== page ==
Staunton, February 15 – Moscow is now acting in the Arctic the way Beijing is in the South China Sea, a Russian move that challenges the US and the West even more than Chinese actions, French commentator Jean-Michel Bezat writes in Le Monde; and Washington in the minds of many needs “to show the Kremlin ‘an Arctic fist.’”
In an article published four days ago, Bezat says that the retreat of the Arctic Sea’s ice cover has awakened “predatory instincts” especially among Russians who see the region not only as a source of wealth but as a place to reassert Russia’s lost greatness by projecting power (lemonde.fr/idees/article/2017/02/11/arctique-poutine-ne-perd-pas-le-nord_5078171_3232.html; in Russian at inopressa.ru/article/13Feb2017/lemonde/arctic.html).
Vladimir Putin announced a new Russian Arctic strategy shortly before he invaded Ukraine, Bezat continues, a move that many at the time saw as a logical development but that now looks more like aggression. He adds that many US conservatives are alarmed “Trump isn’t doing anything” despite his tough talk about Beijing’s moves in the South China Sea.
Last week, for example, the French commentator writes, Senator Dan Sullivan (R-Alaska) published an article in which he suggested that the Kremlin is moving fast in the high north in order to present Washington with a fait accompli in much the same way that Beijing has elsewhere.
Today, Anton Mardasov of the Svobodnaya pressa portal discusses this issue and its importance given that in the view of some, including Canadian professor Robert Hubert, the Arctic has the potential to become “’a new Middle East’” and thus a place of conflict between the great powers (svpressa.ru/war21/article/166329/).
Western analysts are concerned by Russia’s efforts to claim its rights to the surface area, the continental shelf, and the natural resources of both and also by its moves to “militarize its territory in the region,” Mardasov says, worries that are only exacerbated by Moscow’s announcement last week that it will officially file its claims with the UN under the terms of the Law of the Sea Treaty, something the US has not ratified.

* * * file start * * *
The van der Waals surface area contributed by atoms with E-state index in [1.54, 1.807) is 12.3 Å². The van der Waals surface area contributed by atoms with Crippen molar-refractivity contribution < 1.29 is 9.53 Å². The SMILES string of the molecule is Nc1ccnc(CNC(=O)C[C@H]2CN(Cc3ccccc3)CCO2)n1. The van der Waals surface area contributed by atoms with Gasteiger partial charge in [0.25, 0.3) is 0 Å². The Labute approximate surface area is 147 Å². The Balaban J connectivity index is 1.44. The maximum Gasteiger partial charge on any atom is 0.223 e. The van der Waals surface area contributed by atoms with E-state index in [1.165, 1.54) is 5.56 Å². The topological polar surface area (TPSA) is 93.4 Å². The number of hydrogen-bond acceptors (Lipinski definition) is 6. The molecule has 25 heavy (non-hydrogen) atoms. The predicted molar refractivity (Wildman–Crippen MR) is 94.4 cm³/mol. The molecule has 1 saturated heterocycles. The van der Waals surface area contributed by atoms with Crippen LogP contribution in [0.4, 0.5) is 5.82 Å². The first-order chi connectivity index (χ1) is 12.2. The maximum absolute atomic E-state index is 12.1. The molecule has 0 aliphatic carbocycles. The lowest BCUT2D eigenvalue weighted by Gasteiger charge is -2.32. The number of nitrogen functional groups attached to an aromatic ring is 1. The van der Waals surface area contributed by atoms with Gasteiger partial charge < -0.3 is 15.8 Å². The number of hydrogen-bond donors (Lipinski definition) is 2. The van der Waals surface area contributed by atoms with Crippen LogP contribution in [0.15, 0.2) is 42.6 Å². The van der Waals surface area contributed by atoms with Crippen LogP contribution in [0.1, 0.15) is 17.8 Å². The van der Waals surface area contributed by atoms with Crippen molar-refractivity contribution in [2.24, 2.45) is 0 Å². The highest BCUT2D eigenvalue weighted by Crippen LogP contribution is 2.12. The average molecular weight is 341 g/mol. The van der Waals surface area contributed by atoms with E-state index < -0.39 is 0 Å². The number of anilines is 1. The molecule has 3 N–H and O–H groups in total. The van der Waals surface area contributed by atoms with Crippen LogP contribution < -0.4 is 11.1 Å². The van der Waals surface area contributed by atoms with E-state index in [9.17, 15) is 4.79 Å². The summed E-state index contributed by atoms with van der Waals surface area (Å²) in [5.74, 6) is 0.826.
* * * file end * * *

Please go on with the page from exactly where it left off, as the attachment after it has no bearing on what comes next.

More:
Vladimir Batyuk, a specialist on the arctic at the Moscow Institute for the USA and Canada, points out that the last two US presidents have each articulated an Arctic policy in response to Russia’s moves but that there are big doubts that it has the capacity to do so, given that it has only two aging diesel-powered icebreakers and only one of those is in service.
That compares with a Russian fleet of six atomic-powered icebreakers and more than a dozen diesel-powered ones. Moreover, he continues, Russia has other advantages and is using them: a longer coastline in the Arctic and recent moves to restore and expand military facilities in the high north.
Few Russian or Western analysts believe there is going to be a military clash in the Arctic anytime soon, Batyuk says, but he adds there is a “but” in such conclusions. If oil and gas fields there open up, there could be a real fight over access to them, especially if prices go up and control of them makes the region more important for the US than it now is.
The Moscow researcher points out that Trump said “practically nothing” about the Arctic in his election campaign, largely because Alaska “is not the most important state” in American elections. As a result, the Arctic doesn’t have for the US president the same importance that it has for the leaders of Canada, Norway or Denmark.
“But sooner or later the new administration will have to develop an approach to the Arctic problem,” Batyuk says, likely by this summer.
A second Moscow commentator, Aleksandr Khramchikhin of the Moscow Institue for Political and Military Analysis says that “Le Monde’s comparison of Russian actions in the Arctic with Chinese moves in the South China Sea is completely incorrect,” as China has moved to take things that belong to others while Russia has simply reclaimed its own.
Moreover, although Moscow has strengthened its military presence in the north in response to Western moves, Russia does not have sufficient forces there to represent a threat to anyone. Most of its forces are concentrated in the western Arctic, and Moscow simply doesn’t have enough money to counter the American submarine fleet that routinely sails there.
Khramchikhin agrees with Batyuk that the US doesn’t have the same interest in the Arctic that is allies do, adding that if Washington tries to project power on its own in that region, it will find itself in conflict not only with Russia but with its allies, the Canadians and the Scandinavians.
Although Mardasov and his colleagues don’t mention it, Russia has its own problems: They are of a financial type. The Barents Observer reports today that the Russian navy is now going to have to pay the operators of the icebreakers who make way for its ships, something that it hadn’t been forced to do in the past (thebarentsobserver.com/en/arctic/2017/02/no-more-free-navy-sailing-northern-sea-route).